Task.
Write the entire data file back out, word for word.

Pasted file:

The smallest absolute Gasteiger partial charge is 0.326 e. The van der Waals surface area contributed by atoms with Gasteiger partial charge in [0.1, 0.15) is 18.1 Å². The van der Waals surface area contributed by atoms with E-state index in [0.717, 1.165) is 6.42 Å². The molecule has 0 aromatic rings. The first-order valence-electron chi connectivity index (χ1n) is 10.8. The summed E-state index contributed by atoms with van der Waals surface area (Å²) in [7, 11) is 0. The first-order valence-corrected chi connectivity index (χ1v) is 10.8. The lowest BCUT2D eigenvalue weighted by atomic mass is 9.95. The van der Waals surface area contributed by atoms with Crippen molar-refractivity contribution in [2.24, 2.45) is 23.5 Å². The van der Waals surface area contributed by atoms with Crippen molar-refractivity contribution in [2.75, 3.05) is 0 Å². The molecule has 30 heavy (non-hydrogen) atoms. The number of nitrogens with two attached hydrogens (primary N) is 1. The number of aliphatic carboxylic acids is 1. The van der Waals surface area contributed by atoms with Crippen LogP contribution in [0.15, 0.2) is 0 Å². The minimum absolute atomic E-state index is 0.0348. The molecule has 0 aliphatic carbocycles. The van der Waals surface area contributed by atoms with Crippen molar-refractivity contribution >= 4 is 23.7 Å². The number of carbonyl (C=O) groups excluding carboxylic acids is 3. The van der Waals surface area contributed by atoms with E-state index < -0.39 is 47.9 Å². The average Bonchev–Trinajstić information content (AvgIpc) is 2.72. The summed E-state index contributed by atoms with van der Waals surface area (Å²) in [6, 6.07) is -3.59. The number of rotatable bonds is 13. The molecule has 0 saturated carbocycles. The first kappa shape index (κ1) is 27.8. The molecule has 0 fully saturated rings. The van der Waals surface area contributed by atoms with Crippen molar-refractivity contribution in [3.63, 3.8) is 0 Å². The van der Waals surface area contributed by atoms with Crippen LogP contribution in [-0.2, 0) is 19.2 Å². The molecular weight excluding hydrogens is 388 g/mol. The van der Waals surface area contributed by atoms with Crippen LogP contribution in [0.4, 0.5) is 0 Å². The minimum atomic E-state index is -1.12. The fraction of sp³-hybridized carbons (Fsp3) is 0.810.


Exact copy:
The smallest absolute Gasteiger partial charge is 0.326 e. The van der Waals surface area contributed by atoms with Gasteiger partial charge in [0.1, 0.15) is 18.1 Å². The van der Waals surface area contributed by atoms with E-state index in [0.717, 1.165) is 6.42 Å². The molecule has 0 aromatic rings. The first-order valence-electron chi connectivity index (χ1n) is 10.8. The summed E-state index contributed by atoms with van der Waals surface area (Å²) in [7, 11) is 0. The first-order valence-corrected chi connectivity index (χ1v) is 10.8. The lowest BCUT2D eigenvalue weighted by atomic mass is 9.95. The van der Waals surface area contributed by atoms with Crippen molar-refractivity contribution in [2.24, 2.45) is 23.5 Å². The van der Waals surface area contributed by atoms with Crippen molar-refractivity contribution in [2.75, 3.05) is 0 Å². The molecule has 30 heavy (non-hydrogen) atoms. The number of nitrogens with two attached hydrogens (primary N) is 1. The number of aliphatic carboxylic acids is 1. The van der Waals surface area contributed by atoms with Crippen LogP contribution in [0.15, 0.2) is 0 Å². The minimum absolute atomic E-state index is 0.0348. The molecule has 0 aliphatic carbocycles. The van der Waals surface area contributed by atoms with Crippen molar-refractivity contribution >= 4 is 23.7 Å². The number of carbonyl (C=O) groups excluding carboxylic acids is 3. The van der Waals surface area contributed by atoms with E-state index < -0.39 is 47.9 Å². The average Bonchev–Trinajstić information content (AvgIpc) is 2.72. The summed E-state index contributed by atoms with van der Waals surface area (Å²) in [6, 6.07) is -3.59. The number of rotatable bonds is 13. The molecule has 0 saturated carbocycles. The first kappa shape index (κ1) is 27.8. The molecule has 0 fully saturated rings. The van der Waals surface area contributed by atoms with Crippen molar-refractivity contribution in [3.63, 3.8) is 0 Å². The van der Waals surface area contributed by atoms with Crippen LogP contribution in [-0.2, 0) is 19.2 Å². The molecular weight excluding hydrogens is 388 g/mol. The van der Waals surface area contributed by atoms with Crippen LogP contribution in [0.4, 0.5) is 0 Å². The minimum atomic E-state index is -1.12. The fraction of sp³-hybridized carbons (Fsp3) is 0.810.